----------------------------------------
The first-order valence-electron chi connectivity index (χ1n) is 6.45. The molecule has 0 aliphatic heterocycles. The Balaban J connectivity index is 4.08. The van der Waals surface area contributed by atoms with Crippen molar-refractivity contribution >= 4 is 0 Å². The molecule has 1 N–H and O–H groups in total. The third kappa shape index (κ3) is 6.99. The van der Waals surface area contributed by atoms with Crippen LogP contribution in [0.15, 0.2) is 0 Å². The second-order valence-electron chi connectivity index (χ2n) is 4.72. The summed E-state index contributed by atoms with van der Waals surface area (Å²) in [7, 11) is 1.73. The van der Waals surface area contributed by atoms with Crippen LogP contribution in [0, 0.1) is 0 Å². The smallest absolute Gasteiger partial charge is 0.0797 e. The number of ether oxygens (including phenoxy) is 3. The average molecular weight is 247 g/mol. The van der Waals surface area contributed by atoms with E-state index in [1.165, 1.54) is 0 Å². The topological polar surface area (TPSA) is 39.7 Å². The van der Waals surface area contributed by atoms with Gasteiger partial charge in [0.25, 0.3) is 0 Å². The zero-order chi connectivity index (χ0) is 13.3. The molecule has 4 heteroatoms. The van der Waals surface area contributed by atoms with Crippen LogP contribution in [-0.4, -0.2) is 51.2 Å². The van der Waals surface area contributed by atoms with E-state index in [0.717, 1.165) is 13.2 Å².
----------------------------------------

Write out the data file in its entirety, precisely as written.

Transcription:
The first-order valence-electron chi connectivity index (χ1n) is 6.45. The molecule has 0 aliphatic heterocycles. The Balaban J connectivity index is 4.08. The van der Waals surface area contributed by atoms with Crippen molar-refractivity contribution >= 4 is 0 Å². The molecule has 1 N–H and O–H groups in total. The third kappa shape index (κ3) is 6.99. The van der Waals surface area contributed by atoms with Crippen LogP contribution in [0.15, 0.2) is 0 Å². The second-order valence-electron chi connectivity index (χ2n) is 4.72. The summed E-state index contributed by atoms with van der Waals surface area (Å²) in [7, 11) is 1.73. The van der Waals surface area contributed by atoms with Crippen LogP contribution in [0, 0.1) is 0 Å². The smallest absolute Gasteiger partial charge is 0.0797 e. The number of ether oxygens (including phenoxy) is 3. The average molecular weight is 247 g/mol. The van der Waals surface area contributed by atoms with E-state index in [1.165, 1.54) is 0 Å². The topological polar surface area (TPSA) is 39.7 Å². The van der Waals surface area contributed by atoms with Gasteiger partial charge in [0.25, 0.3) is 0 Å². The zero-order chi connectivity index (χ0) is 13.3. The molecule has 4 heteroatoms. The van der Waals surface area contributed by atoms with Crippen LogP contribution in [-0.4, -0.2) is 51.2 Å². The van der Waals surface area contributed by atoms with E-state index in [0.717, 1.165) is 13.2 Å².